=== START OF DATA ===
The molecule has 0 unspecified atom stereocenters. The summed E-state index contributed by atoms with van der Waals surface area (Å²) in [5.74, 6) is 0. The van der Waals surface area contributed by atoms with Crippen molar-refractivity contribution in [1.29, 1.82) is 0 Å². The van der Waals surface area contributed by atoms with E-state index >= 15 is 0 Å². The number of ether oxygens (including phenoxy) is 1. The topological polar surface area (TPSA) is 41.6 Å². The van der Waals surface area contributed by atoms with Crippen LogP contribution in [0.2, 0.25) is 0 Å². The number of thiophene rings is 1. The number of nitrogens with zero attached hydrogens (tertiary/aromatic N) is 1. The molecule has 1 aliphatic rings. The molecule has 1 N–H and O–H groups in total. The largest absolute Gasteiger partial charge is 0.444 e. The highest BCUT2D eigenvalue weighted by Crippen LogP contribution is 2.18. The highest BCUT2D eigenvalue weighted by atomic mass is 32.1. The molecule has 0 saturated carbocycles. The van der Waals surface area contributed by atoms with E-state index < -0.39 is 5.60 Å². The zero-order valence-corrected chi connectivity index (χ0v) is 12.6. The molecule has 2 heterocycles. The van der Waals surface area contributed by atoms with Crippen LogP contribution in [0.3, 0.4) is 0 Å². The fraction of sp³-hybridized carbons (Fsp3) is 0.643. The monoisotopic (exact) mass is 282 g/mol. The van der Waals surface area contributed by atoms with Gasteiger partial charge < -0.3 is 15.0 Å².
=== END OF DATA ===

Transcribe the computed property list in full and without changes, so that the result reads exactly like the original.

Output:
The molecule has 0 unspecified atom stereocenters. The summed E-state index contributed by atoms with van der Waals surface area (Å²) in [5.74, 6) is 0. The van der Waals surface area contributed by atoms with Crippen molar-refractivity contribution in [1.29, 1.82) is 0 Å². The van der Waals surface area contributed by atoms with E-state index >= 15 is 0 Å². The number of ether oxygens (including phenoxy) is 1. The topological polar surface area (TPSA) is 41.6 Å². The van der Waals surface area contributed by atoms with Crippen LogP contribution in [0.2, 0.25) is 0 Å². The number of thiophene rings is 1. The number of nitrogens with zero attached hydrogens (tertiary/aromatic N) is 1. The molecule has 1 aliphatic rings. The molecule has 1 N–H and O–H groups in total. The largest absolute Gasteiger partial charge is 0.444 e. The highest BCUT2D eigenvalue weighted by Crippen LogP contribution is 2.18. The highest BCUT2D eigenvalue weighted by atomic mass is 32.1. The molecule has 0 saturated carbocycles. The van der Waals surface area contributed by atoms with E-state index < -0.39 is 5.60 Å². The zero-order valence-corrected chi connectivity index (χ0v) is 12.6. The molecule has 2 heterocycles. The van der Waals surface area contributed by atoms with Crippen LogP contribution in [0.3, 0.4) is 0 Å². The fraction of sp³-hybridized carbons (Fsp3) is 0.643. The monoisotopic (exact) mass is 282 g/mol. The van der Waals surface area contributed by atoms with Gasteiger partial charge < -0.3 is 15.0 Å².